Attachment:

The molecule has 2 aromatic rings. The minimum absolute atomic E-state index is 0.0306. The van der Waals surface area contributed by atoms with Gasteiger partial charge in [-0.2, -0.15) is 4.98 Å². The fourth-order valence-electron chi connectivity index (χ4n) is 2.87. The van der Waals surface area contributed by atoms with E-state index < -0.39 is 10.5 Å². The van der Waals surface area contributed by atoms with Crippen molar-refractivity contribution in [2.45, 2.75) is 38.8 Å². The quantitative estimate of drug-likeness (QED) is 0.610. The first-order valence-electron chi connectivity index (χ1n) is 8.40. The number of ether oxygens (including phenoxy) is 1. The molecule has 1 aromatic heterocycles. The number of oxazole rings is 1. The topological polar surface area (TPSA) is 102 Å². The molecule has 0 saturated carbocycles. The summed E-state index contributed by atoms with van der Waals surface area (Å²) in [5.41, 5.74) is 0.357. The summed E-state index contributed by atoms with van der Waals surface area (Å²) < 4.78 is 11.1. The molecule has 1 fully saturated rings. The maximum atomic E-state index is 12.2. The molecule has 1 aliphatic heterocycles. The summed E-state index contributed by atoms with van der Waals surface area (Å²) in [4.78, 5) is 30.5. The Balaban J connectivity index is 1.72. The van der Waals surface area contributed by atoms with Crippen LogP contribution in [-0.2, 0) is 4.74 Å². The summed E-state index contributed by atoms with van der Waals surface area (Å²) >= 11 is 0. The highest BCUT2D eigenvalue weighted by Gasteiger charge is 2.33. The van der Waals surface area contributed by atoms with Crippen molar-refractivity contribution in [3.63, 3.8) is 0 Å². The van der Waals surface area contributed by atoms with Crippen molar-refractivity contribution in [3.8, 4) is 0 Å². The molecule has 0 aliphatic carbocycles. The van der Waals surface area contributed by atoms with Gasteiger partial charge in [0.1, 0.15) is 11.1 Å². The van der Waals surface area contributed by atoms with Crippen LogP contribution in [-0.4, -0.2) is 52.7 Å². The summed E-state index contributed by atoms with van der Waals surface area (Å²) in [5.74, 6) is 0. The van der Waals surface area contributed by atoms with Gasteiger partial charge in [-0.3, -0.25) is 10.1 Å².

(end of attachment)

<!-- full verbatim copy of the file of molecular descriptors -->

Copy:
The molecule has 2 aromatic rings. The minimum absolute atomic E-state index is 0.0306. The van der Waals surface area contributed by atoms with Gasteiger partial charge in [-0.2, -0.15) is 4.98 Å². The fourth-order valence-electron chi connectivity index (χ4n) is 2.87. The van der Waals surface area contributed by atoms with E-state index < -0.39 is 10.5 Å². The van der Waals surface area contributed by atoms with Crippen molar-refractivity contribution in [2.45, 2.75) is 38.8 Å². The quantitative estimate of drug-likeness (QED) is 0.610. The first-order valence-electron chi connectivity index (χ1n) is 8.40. The number of ether oxygens (including phenoxy) is 1. The molecule has 1 aromatic heterocycles. The number of oxazole rings is 1. The topological polar surface area (TPSA) is 102 Å². The molecule has 0 saturated carbocycles. The summed E-state index contributed by atoms with van der Waals surface area (Å²) in [5.41, 5.74) is 0.357. The summed E-state index contributed by atoms with van der Waals surface area (Å²) < 4.78 is 11.1. The molecule has 1 fully saturated rings. The maximum atomic E-state index is 12.2. The molecule has 1 aliphatic heterocycles. The summed E-state index contributed by atoms with van der Waals surface area (Å²) in [4.78, 5) is 30.5. The Balaban J connectivity index is 1.72. The van der Waals surface area contributed by atoms with Crippen LogP contribution in [-0.2, 0) is 4.74 Å². The summed E-state index contributed by atoms with van der Waals surface area (Å²) >= 11 is 0. The highest BCUT2D eigenvalue weighted by Gasteiger charge is 2.33. The van der Waals surface area contributed by atoms with Crippen molar-refractivity contribution in [3.63, 3.8) is 0 Å². The van der Waals surface area contributed by atoms with Crippen molar-refractivity contribution in [3.8, 4) is 0 Å². The molecule has 0 aliphatic carbocycles. The van der Waals surface area contributed by atoms with Gasteiger partial charge in [0.1, 0.15) is 11.1 Å². The van der Waals surface area contributed by atoms with Crippen LogP contribution in [-0.4, -0.2) is 52.7 Å². The summed E-state index contributed by atoms with van der Waals surface area (Å²) in [5.74, 6) is 0. The van der Waals surface area contributed by atoms with Gasteiger partial charge in [-0.3, -0.25) is 10.1 Å².